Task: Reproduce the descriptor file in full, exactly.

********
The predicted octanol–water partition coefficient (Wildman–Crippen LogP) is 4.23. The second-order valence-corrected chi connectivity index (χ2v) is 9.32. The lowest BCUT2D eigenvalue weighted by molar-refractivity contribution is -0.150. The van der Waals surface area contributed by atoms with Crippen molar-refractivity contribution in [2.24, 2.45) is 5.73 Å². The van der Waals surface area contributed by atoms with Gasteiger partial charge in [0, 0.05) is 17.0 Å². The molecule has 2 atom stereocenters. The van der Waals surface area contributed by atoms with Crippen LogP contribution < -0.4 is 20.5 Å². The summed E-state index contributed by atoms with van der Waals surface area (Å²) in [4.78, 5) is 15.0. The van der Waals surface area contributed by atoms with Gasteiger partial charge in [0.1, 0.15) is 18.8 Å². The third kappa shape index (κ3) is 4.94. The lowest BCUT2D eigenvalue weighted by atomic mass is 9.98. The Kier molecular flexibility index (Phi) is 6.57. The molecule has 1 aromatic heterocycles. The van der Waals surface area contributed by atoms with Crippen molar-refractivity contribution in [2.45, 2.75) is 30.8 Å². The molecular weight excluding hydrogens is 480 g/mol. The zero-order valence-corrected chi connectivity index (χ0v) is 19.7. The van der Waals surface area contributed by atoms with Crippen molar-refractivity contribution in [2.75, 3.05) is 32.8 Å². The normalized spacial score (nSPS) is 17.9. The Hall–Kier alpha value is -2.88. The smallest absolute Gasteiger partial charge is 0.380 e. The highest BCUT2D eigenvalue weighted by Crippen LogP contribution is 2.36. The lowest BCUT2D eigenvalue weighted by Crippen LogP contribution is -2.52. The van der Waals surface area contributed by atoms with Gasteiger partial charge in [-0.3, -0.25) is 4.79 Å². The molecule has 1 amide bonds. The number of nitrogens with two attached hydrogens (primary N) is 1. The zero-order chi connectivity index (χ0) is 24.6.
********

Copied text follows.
The predicted octanol–water partition coefficient (Wildman–Crippen LogP) is 4.23. The second-order valence-corrected chi connectivity index (χ2v) is 9.32. The lowest BCUT2D eigenvalue weighted by molar-refractivity contribution is -0.150. The van der Waals surface area contributed by atoms with Crippen molar-refractivity contribution in [2.24, 2.45) is 5.73 Å². The van der Waals surface area contributed by atoms with Gasteiger partial charge in [0, 0.05) is 17.0 Å². The molecule has 2 atom stereocenters. The van der Waals surface area contributed by atoms with Crippen LogP contribution < -0.4 is 20.5 Å². The summed E-state index contributed by atoms with van der Waals surface area (Å²) in [4.78, 5) is 15.0. The van der Waals surface area contributed by atoms with Gasteiger partial charge in [0.1, 0.15) is 18.8 Å². The third kappa shape index (κ3) is 4.94. The lowest BCUT2D eigenvalue weighted by atomic mass is 9.98. The Kier molecular flexibility index (Phi) is 6.57. The molecule has 1 aromatic heterocycles. The van der Waals surface area contributed by atoms with Crippen molar-refractivity contribution in [2.45, 2.75) is 30.8 Å². The molecular weight excluding hydrogens is 480 g/mol. The zero-order valence-corrected chi connectivity index (χ0v) is 19.7. The van der Waals surface area contributed by atoms with Crippen molar-refractivity contribution in [2.75, 3.05) is 32.8 Å². The normalized spacial score (nSPS) is 17.9. The Hall–Kier alpha value is -2.88. The smallest absolute Gasteiger partial charge is 0.380 e. The highest BCUT2D eigenvalue weighted by Crippen LogP contribution is 2.36. The lowest BCUT2D eigenvalue weighted by Crippen LogP contribution is -2.52. The van der Waals surface area contributed by atoms with Gasteiger partial charge in [-0.3, -0.25) is 4.79 Å². The molecule has 1 amide bonds. The number of nitrogens with two attached hydrogens (primary N) is 1. The zero-order chi connectivity index (χ0) is 24.6.